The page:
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Brexit Britain: The poor man of Europe
  • The UK has economic strengths, such as a flexible labour market, which ensures that unemployment is low even in many of its economically struggling regions writes Simon Tilford. But contrary to much of the received wisdom, Britain has not been one of Europe’s economic stars over the last 15 years. And Brexit is set to exacerbate the economy’s underlying weaknesses.
  • In terms of economic growth per head, Britain’s performance has been in line with France, a country now synonymous in the UK with economic failure. The British are no richer relative to the EU-15 average than they were 15 years ago, and the average Briton has to work more hours than the EU-15 average to achieve that income.
  • Sustainable increases in living standards require economies to combine land, labour, capital and technology in ever-more efficient ways; Britain has made a poor job of this. The UK’s productivity performance has been woeful, falling to just 90 per cent of the EU-15 average. This helps explain why Britons’ wages have risen by much less than their French and German counterparts over the last 15 years.
  • Moreover, the UK is highly dependent on London and its environs. Apart from London, just one British region – the south-east of England – has a GDP per capita in excess of the EU-15 average, meaning that just 27 per cent of the UK population live in regions wealthier than that EU average.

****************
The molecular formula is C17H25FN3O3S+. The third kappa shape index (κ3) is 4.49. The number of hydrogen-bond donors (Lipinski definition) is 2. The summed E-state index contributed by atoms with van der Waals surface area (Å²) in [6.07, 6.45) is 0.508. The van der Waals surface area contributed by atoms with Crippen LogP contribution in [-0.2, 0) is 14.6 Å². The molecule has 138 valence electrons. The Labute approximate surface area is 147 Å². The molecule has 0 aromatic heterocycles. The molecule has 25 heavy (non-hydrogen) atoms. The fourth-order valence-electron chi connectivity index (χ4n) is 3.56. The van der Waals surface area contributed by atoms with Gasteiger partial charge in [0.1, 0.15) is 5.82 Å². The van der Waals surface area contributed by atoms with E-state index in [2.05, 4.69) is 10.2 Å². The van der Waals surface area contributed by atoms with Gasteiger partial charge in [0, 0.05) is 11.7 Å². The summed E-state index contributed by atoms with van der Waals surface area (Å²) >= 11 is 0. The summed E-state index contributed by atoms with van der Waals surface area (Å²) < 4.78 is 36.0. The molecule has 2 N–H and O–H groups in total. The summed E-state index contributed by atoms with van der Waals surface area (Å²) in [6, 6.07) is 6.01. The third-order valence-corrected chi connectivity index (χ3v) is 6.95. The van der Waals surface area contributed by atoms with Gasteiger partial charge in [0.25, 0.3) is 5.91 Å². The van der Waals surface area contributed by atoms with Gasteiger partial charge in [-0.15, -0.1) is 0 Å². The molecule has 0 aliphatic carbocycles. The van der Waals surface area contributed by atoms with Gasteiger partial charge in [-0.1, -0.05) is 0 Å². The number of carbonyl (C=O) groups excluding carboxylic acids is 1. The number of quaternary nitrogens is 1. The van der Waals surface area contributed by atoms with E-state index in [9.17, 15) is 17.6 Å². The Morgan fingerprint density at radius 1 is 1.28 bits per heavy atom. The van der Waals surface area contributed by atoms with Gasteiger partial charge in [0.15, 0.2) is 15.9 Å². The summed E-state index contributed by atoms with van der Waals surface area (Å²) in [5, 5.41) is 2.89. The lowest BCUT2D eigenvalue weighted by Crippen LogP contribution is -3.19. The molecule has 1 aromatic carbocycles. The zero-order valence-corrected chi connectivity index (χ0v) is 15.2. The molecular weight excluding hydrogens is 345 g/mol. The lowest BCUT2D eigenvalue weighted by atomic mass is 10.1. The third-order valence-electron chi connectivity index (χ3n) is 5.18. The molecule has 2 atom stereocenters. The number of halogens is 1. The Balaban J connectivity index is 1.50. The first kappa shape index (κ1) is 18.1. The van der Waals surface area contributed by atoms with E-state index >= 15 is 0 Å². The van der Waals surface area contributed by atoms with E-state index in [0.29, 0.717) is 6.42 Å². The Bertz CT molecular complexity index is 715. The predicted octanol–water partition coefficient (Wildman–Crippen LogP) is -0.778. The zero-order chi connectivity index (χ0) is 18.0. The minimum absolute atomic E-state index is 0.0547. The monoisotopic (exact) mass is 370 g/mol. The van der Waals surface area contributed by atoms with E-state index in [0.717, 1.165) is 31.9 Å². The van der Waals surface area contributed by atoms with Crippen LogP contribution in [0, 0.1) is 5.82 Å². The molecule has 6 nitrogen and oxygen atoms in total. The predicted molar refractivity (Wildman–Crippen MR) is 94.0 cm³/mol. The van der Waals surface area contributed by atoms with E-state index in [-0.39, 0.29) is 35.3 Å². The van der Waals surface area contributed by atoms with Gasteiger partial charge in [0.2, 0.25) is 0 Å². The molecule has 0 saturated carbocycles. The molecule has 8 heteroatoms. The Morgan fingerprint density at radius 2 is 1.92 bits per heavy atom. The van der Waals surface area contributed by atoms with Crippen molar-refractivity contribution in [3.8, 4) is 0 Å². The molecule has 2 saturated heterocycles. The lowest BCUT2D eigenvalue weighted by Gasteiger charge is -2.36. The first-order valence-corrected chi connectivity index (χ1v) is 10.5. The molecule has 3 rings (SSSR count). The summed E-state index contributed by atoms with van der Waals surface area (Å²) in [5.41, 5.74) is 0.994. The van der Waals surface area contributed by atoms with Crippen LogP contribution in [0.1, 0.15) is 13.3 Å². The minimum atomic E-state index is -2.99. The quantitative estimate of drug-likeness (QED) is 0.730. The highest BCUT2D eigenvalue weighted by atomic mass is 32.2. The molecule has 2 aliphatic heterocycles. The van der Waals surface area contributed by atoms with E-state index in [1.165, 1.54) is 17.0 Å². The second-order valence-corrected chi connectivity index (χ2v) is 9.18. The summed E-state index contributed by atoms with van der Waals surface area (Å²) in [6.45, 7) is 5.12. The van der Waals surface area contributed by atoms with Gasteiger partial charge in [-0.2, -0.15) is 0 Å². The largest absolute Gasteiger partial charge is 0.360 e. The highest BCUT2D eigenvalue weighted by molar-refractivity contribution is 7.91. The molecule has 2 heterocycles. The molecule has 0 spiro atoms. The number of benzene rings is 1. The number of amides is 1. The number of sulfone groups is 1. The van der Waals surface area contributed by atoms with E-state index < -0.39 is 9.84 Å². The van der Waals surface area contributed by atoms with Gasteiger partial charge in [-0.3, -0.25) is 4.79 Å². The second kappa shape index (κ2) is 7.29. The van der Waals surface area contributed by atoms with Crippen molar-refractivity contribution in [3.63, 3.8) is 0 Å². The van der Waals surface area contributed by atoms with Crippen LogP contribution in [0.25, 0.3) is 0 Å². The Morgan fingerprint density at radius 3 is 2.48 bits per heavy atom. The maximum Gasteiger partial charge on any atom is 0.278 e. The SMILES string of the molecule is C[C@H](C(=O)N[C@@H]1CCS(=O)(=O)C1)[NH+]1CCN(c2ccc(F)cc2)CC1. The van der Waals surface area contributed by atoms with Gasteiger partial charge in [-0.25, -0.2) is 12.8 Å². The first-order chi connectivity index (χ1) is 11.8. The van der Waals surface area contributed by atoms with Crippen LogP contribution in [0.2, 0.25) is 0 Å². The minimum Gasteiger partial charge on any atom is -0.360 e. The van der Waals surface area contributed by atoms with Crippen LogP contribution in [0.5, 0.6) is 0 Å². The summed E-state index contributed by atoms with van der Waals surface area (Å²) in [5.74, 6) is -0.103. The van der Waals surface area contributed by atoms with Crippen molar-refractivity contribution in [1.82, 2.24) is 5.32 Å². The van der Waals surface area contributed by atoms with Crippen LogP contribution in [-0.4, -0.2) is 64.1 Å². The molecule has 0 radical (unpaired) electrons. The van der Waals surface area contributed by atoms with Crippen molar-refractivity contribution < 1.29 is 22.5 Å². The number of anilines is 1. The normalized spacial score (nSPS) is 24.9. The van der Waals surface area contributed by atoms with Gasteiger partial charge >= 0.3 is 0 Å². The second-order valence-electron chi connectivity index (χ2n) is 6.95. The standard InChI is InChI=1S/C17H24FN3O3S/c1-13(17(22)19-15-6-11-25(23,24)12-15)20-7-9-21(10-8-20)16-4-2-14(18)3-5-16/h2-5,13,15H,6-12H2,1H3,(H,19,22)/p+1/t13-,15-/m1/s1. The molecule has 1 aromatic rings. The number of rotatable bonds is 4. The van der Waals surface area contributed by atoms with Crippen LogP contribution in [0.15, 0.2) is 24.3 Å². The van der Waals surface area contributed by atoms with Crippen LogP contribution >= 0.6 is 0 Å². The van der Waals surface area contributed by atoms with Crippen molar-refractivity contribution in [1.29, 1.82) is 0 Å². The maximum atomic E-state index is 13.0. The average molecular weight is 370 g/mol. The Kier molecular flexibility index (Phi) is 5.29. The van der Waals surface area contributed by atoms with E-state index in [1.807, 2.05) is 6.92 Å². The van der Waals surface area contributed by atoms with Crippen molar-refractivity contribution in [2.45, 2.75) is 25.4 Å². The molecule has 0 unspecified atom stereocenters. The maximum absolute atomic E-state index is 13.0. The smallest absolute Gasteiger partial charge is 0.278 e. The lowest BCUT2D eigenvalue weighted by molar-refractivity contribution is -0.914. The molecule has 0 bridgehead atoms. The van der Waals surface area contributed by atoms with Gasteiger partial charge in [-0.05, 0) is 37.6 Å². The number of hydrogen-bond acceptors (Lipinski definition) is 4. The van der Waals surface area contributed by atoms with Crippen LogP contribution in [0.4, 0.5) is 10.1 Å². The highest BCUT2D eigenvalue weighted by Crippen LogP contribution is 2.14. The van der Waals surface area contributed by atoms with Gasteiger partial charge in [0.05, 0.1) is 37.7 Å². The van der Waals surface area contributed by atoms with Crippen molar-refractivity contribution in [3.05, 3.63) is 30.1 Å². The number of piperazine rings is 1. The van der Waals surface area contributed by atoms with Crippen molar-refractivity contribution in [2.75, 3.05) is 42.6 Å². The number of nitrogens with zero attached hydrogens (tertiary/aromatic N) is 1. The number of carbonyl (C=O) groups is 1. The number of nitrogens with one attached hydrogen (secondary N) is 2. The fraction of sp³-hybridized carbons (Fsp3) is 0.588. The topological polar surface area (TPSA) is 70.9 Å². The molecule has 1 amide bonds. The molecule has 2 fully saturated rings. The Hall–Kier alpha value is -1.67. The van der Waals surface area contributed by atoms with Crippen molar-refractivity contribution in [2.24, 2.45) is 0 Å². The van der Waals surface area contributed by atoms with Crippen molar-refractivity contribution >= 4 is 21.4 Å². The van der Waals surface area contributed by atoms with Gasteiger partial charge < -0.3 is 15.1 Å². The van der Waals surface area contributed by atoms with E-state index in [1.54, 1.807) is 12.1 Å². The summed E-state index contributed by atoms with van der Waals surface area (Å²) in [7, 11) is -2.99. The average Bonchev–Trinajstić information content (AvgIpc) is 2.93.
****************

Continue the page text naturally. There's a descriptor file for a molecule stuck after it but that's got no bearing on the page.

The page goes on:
• Far from catching-up with the richer parts of the EU – as one might expect as they adopt technologies and working practices developed elsewhere – the UK’s poor regions have fallen further behind.
  • Britain’s problems lie mainly on the supply-side and in the structure of public spending. Three key issues stand out: poor skills among a sizeable chunk of the workforce; weak infrastructure and a lack of affordable housing; and the centralisation of political and commercial power in London.
  • Unfortunately, Brexit risks aggravating most, if not all, of these problems. And Britain’s already startling regional imbalances are likely to worsen further, leaving much of the country’s population living in areas considerably poorer than the EU-15 average.
  • The Conservatives will provide some fiscal stimulus to counter the weakening of growth caused by Brexit, but will not make the long-term investments in infrastructure and skills needed by the UK. They have few MPs in the poorer regions that would benefit most from such spending, while the resulting higher borrowing and/or taxation would be unpopular with their core vote in England’s wealthy South.

Simon Tilford is deputy director of the Centre for European Reform (CER). More information can be found at www.cer.org.uk. A full version of the brief can be found at http://www.cer.org.uk/sites/default/files/pb_breixt_britain_ST_sept16.pdf

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